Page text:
by Kelley Cutler
We went on outreach to the encampments today, as well as to the Embarcadero where there’s been lots of drama over the new ‘SAFE Navigation Center’ being opened there. Took a couple folks out on outreach for their first time and, as usual, it was an eye-opening experience.
The first person we encountered was an older woman who told us about how she’s been trying to get into the Navigation Center for some time now … to no avail. She asked if we could help get her in and I explained that you need to be referred by the City’s Homeless Outreach Team (HOT) or law enforcement. She explained that she has three spots she rotates to during the day and one of them is located next to where HOT workers park to go to the office. She said she asks them regularly if they can help get her into the Nav Center. She explained that she needs people to call 311 to file a complaint/report and asked us all to call 311 a bunch on her at her three locations. Like others, she calls 311 on herself as if she is a bystander. She knows we have a complaint-driven system and that the more folks bug the City about a person experiencing homelessness, the more likely they are to receive help.
BTW … as of today there are 1,316 people waiting on the single adult shelter waitlist for a temporary shelter bed.
We spoke with a gentleman sitting outside of the market with his little dog. He mentioned the City’s new coordinated entry system and how he’s worried about saying the wrong thing and disqualifying himself from getting help. He’s temporarily paying a small business owner to sleep there in the evenings. Apparently his cute little dog is what helped him land this temporary option. He’s been homeless for many years and is hoping this temporary squat doesn’t blow his chances to get permanent housing.
Another thing he mentioned was that he’s been having a lot of issues with SSI lately. He said others he knows are having issues too. Are others hearing about folks recently having issues with SSI? It’s not that I’m cynical and don’t trust my government to not to screw over folks receiving SSI … oh wait, never mind …
We made it down to the encampments and got an update from folks. Sweeps are happening as usual and folks are having their belongings thrown away. Last week, one of the guys we know had the ashes of his friend who died taken by the City in a Sweep. He said he always kept his friend (or rather, his ashes) with him. His friend’s ashes are irreplaceable.
Spoke with a younger woman who was living in her car, but due to not being able to pay parking tickets she lost her car/home. We receive calls at the Coalition on Homelessness on a regular basis from folks who had their vehicles/homes towed and they are too poor to get it back. That a big loss for folks. Often it’s the last option for folks before having to sleep hard on the street. Since the City has done such a ‘great job’ getting rid of tents, they are now targeting vehicles more … and the folks who live in their vehicles.
We made our way over to the Embarcadero. I noticed that folks in that area often tend to be isolated … alone and unsheltered. That’s concerning. For all the horror stories we’ve been hearing from folks in the Embarcadero things seems really tame. I’m sure they have their moments in this area, but I’m used to the Tenderloin, so this area to me was so … boring.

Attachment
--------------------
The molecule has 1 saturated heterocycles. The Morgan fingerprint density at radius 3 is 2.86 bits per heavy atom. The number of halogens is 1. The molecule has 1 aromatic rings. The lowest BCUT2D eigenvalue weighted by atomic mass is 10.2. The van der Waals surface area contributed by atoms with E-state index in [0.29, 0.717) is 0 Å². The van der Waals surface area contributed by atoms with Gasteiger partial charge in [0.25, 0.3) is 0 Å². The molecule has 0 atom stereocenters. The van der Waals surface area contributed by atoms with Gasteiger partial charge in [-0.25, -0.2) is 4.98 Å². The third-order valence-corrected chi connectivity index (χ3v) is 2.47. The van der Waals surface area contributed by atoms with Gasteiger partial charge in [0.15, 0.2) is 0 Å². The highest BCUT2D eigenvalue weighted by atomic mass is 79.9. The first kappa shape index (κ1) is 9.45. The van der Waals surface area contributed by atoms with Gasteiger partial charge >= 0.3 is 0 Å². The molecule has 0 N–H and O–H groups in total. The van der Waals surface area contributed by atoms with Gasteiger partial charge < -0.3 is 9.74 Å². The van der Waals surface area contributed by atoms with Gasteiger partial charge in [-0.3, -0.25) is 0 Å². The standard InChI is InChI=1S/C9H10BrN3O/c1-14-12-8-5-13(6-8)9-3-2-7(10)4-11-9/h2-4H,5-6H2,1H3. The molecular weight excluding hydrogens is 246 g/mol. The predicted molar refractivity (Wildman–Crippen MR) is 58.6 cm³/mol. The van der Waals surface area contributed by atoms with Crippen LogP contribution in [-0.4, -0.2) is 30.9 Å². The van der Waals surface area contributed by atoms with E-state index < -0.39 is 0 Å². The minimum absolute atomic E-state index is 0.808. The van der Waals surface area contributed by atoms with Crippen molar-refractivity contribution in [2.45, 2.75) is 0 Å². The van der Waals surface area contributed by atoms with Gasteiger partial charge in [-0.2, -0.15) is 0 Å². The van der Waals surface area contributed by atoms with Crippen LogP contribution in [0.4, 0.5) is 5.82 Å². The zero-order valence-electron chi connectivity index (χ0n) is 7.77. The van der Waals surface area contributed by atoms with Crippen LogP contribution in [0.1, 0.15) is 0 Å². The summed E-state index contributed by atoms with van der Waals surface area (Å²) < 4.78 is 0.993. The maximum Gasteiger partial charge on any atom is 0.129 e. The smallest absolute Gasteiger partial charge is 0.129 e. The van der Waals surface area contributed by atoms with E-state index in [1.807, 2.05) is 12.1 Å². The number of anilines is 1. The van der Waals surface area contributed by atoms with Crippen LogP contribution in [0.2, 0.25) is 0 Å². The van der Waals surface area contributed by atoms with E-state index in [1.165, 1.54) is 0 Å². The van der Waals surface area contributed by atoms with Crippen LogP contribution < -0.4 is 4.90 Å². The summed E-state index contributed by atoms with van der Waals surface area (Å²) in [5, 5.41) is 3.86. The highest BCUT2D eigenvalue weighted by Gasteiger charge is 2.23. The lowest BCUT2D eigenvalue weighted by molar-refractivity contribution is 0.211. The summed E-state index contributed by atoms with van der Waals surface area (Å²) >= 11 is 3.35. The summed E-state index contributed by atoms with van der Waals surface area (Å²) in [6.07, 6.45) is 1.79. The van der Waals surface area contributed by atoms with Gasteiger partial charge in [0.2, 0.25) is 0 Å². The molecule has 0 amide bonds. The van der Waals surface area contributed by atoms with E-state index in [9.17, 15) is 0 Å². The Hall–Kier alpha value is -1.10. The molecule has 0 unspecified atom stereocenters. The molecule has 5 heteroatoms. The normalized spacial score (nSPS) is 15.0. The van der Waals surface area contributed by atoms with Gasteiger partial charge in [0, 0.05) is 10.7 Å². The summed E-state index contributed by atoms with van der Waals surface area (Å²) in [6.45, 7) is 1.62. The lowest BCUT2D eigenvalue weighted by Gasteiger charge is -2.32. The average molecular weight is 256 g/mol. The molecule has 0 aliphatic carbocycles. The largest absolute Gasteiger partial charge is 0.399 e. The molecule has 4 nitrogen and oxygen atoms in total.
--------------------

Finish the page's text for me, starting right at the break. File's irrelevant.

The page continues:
We noticed a small group with their stuff sitting in a park by the bay. They were very aware of the drama happening in the neighborhood over the Nav Center opening there. They haven’t attended the community meetings yet, but said they’ve noticed an increase in enforcement and harassment. They have also had the media buzzing around a lot … some taking pictures of them without the decency of asking permission first.
The woman in the picture has been doing interviews with media about homelessness in the Embarcadero. She pointed to the Salesforce tower in the background and said Marc Benioff tweeted a comment about being for people experiencing homelessness or being for yourself. She liked that quote and so we made a sign with that quote and took a picture with the Salesforce tower and the parking lot/future site of the SAFE Nav Center in the background. Apparently I’m a good photographer because I caught a picture when she was smiling.
The guys we spoke with, who are unhoused in the Embarcadero, said that they don’t need others to speak for them at these community meetings … they can speak for themselves. Folks experiencing homelessness in this neighborhood haven’t been part of the discussions about the new SAFE Nav Centers, yet.
I asked the newbies on outreach what they thought of their first experience out there. Armando (our new human rights organizer) said he can see why I love outreach so much. He said hearing people’s experiences firsthand is completely different than reading about what’s happening on the street. Both Armando and Anisha (our intern) have a lot to process. I can forget how intense the experience can be for folks.
Some folks think we exaggerate about sweeps and people getting their belongings taken by the City, but when you go out and listen to folks you quickly find … folks don’t have a place they can legally exist and the City is violating their basic human rights.